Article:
Patient Cohort – Our analysis included samples from a total of 288 (mostly) pediatric and adolescent patients of diverse (self-identified) ethnic background, most abundant among them Urdu-speaking (North India), Sindhi, Saraiki, Punjabi, Pathan and Balochi, all treated at the Afzaal Memorial Thalassemia Foundation (“AMTF”) hospital in Karachi. All patients were on chronic transfusion protocols.
The majority of these patients (n=275) had a diagnosis of β-thalassemia, established by standard clinical methods including blood work, hemoglobin electrophoresis and HPLC; in addition, 13 blinded samples from patients with diagnoses other than β-thalassemia also were included as “negative controls”, namely: hereditary spherocytosis (5), immune thrombocytopenic purpura (2), hemolytic anemia (2), autoimmune hereditary anemia (1), Fanconi anemia (1), bone marrow failure syndrome (1) and alpha (α)-thalassemia (1). One sample failed to produce data, both by LeanSequencing and Sanger sequencing, and was excluded from further analysis. Of the remaining 274 patients with β-thalassemia, 132 were female, with a mean age of 8.7 years, and 142 were male, with a mean age of 8.2 years (Table 1); the age distribution for both is positively skewed (with a mode below the mean, near ~6 years).
Sample Collection & Processing – Duplicate barcoded buccal swab samples were collected, and crude extracts prepared using the Phusion Human Specimen Direct PCR kit (ThermoFisher Scientific, Waltham, MA) by a protocol that, following preparation of the lysate, requires only simple spinning (but no high-speed centrifugation) and takes ~10 min to complete for a batch of 8 samples. These extracts were processed by a multiplexed PCR reaction comprising both HBB and HFE genes, followed by an allele-specific labeling reaction and analysis by capillary electrophoresis (the latter performed by send-out to a service provider, Genewiz, South Plainfield, NJ), in accordance with LeanSequencingTM (“LSQ”).
LSQ Protocol: Amplify & Discriminate – LeanSequencing is a novel process for analyzing sequence variants, developed at BioMolecularAnalytics (Warren, NJ). The two analytical steps in LeanSequencing are amplification and discrimination (Fig. 1). Amplification, in a single multiplex PCR reaction, produces a set of amplicons comprising all sequence variants of interest; each amplicon bears a molecular tag (aka “barcode”) that identifies the sample of origin and permits amplicons from multiple samples to be combined (“pooled”). Following pooling, discrimination, in a second multiplex PCR reaction, produces labeled allele-specific amplicons, from, in this case, 4 samples per well, for analysis in a standard capillary sequencer, in this case the 96-channel ABI 3730xl.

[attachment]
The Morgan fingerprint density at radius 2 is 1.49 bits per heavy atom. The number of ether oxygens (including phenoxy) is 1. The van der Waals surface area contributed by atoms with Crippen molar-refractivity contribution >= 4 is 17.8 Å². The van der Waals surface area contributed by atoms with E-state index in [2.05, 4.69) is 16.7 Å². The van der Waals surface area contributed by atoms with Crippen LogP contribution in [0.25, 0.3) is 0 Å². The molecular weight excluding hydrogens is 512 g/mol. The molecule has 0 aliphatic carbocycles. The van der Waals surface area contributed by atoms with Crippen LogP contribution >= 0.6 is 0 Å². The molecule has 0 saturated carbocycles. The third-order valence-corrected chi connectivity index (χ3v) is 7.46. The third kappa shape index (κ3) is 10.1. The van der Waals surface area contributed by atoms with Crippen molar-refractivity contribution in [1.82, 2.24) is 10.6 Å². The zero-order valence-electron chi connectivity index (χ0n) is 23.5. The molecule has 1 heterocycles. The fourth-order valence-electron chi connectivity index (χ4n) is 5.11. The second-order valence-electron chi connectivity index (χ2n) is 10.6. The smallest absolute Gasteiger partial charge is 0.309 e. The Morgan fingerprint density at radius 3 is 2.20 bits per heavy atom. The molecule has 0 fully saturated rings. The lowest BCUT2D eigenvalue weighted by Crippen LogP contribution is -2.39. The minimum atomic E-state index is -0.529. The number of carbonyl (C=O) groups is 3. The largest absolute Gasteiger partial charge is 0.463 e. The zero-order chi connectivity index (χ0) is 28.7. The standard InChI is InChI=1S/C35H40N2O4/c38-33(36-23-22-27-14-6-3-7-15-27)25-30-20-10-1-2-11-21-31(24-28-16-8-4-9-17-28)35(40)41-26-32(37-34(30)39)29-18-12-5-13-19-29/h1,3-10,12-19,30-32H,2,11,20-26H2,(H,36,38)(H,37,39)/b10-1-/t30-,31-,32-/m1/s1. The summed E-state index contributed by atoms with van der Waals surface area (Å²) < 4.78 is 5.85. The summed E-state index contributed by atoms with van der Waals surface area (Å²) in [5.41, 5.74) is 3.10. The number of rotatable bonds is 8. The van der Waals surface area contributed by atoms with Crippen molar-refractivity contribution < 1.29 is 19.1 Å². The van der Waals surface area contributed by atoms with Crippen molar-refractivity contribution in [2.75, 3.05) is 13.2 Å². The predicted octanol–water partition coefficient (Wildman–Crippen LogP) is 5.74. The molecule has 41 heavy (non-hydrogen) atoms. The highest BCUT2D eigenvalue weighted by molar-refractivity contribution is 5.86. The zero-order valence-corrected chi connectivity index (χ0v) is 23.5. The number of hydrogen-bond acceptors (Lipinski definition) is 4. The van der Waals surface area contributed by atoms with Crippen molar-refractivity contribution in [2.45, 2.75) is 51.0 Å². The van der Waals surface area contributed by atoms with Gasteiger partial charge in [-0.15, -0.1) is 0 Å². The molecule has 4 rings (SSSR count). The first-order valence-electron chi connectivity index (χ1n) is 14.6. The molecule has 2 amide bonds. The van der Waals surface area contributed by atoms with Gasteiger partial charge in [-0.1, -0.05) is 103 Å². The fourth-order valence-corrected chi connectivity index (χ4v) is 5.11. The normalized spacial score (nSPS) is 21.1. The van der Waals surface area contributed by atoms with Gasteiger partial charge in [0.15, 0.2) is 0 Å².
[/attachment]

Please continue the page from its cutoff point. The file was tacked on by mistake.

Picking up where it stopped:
The protocol omits extraneous steps including DNA purification, “normalization” and “clean-up” reactions.. The discrimination reaction is configurable so as to select specific marker (“SNP”) sets according to ethnicity or geographic area of interest, and to accommodate individual or multiple (2 or 4) “pooled” samples per well. The entire process takes less than 1h of hands-on time per 96-well plate, and it is readily automated using inexpensive laboratory pipetting instrumentation. The process achieves a very high data rate – for example, in the “pools of 4” configuration used here, a single run on a standard sequencer with a 96-capillary array produces complete molecular HBB and HFE profiles for 384 samples.
Selection of HBB and HFE Variants - To select mutations of interest, we started with the set most commonly observed in Pakistan and Middle Eastern countries , namely: –del 619; IVS I-1 G > T or G > A; IVS I-5 G > C; IVS I-6 T > C, IVS I-110 G > A, –88 C > T, –29 A > G, cd 8/9 +G, cd 41/42 –TTCT, as well as 3 structural mutations: cd 6 A > T (the sickle cell anemia mutation, “HbS”), cd 6 A > G (“HbC”) and cd 26 G > A (“HbE”). Following initial testing of this design, we selected 64 samples with at most one of these most commonly observed mutations for Sanger sequencing of HBB gene exon 1, partial intron 1 and exon 2 to check for any additional mutations or variants,and thereupon expanded our initial set to include these five mutations: cd 5 –CT, cd 15 G > A, cd 16 –C, cd 30 G > C ("Monroe") ; and the rare –90 C > T mutation (aka rs34999973 C > T ) as well as these two variants: rs713040 c.9 T > C and rs35799536 G > C.
The final selection for our LSQ application comprises 18 HBB and 2 HFE mutations; as initial testing showed all patients to be normal for S65C, this was omitted (Table 2). This selection covers many of the mutations commonly observed in other regions, namely (with reference to Table 1 in reference , Figure. 3 in reference ): Mediterranean (cd 5 –CT, IVS I–1 G > A, IVS I–6 T > C, IVS I–110 G > A); Central and SE Asian (cd 41/42 –TTCT); East Asian (IVS I–5 G > C); African (–29 A > G, –88 C > T); and Indian ( –del 619) and (with reference to Table 1 in ): Middle Eastern (IVS I–5 G > C, IVS I-1 G > A, IVS I-6 T > C and cd 5 –CT).
Statistical Analysis – Allele frequencies were determined by “gene counting” from genotypes. All analysis was performed, and data tables and figures were generated, using Microsoft Excel.